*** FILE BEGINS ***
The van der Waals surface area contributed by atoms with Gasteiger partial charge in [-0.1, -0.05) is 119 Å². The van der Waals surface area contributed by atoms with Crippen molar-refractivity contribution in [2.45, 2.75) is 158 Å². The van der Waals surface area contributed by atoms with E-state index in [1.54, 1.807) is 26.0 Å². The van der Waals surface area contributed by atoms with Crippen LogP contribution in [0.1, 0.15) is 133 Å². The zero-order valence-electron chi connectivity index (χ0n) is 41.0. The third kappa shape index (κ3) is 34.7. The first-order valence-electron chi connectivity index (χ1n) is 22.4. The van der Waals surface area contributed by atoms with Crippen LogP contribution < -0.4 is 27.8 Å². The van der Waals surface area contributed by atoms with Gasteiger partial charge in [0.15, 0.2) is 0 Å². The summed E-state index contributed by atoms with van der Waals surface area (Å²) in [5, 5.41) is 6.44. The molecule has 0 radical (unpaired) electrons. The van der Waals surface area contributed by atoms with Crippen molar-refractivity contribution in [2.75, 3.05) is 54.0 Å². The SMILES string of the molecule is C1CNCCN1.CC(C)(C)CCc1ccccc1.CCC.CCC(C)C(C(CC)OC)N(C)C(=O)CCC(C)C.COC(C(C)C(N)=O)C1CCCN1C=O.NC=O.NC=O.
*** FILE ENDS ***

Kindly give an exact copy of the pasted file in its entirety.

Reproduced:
The van der Waals surface area contributed by atoms with Gasteiger partial charge in [-0.1, -0.05) is 119 Å². The van der Waals surface area contributed by atoms with Crippen molar-refractivity contribution in [2.45, 2.75) is 158 Å². The van der Waals surface area contributed by atoms with E-state index in [1.54, 1.807) is 26.0 Å². The van der Waals surface area contributed by atoms with Crippen LogP contribution in [0.1, 0.15) is 133 Å². The zero-order valence-electron chi connectivity index (χ0n) is 41.0. The third kappa shape index (κ3) is 34.7. The first-order valence-electron chi connectivity index (χ1n) is 22.4. The van der Waals surface area contributed by atoms with Crippen LogP contribution < -0.4 is 27.8 Å². The van der Waals surface area contributed by atoms with Gasteiger partial charge in [0.15, 0.2) is 0 Å². The summed E-state index contributed by atoms with van der Waals surface area (Å²) in [5, 5.41) is 6.44. The molecule has 0 radical (unpaired) electrons. The van der Waals surface area contributed by atoms with Crippen molar-refractivity contribution in [2.75, 3.05) is 54.0 Å². The SMILES string of the molecule is C1CNCCN1.CC(C)(C)CCc1ccccc1.CCC.CCC(C)C(C(CC)OC)N(C)C(=O)CCC(C)C.COC(C(C)C(N)=O)C1CCCN1C=O.NC=O.NC=O.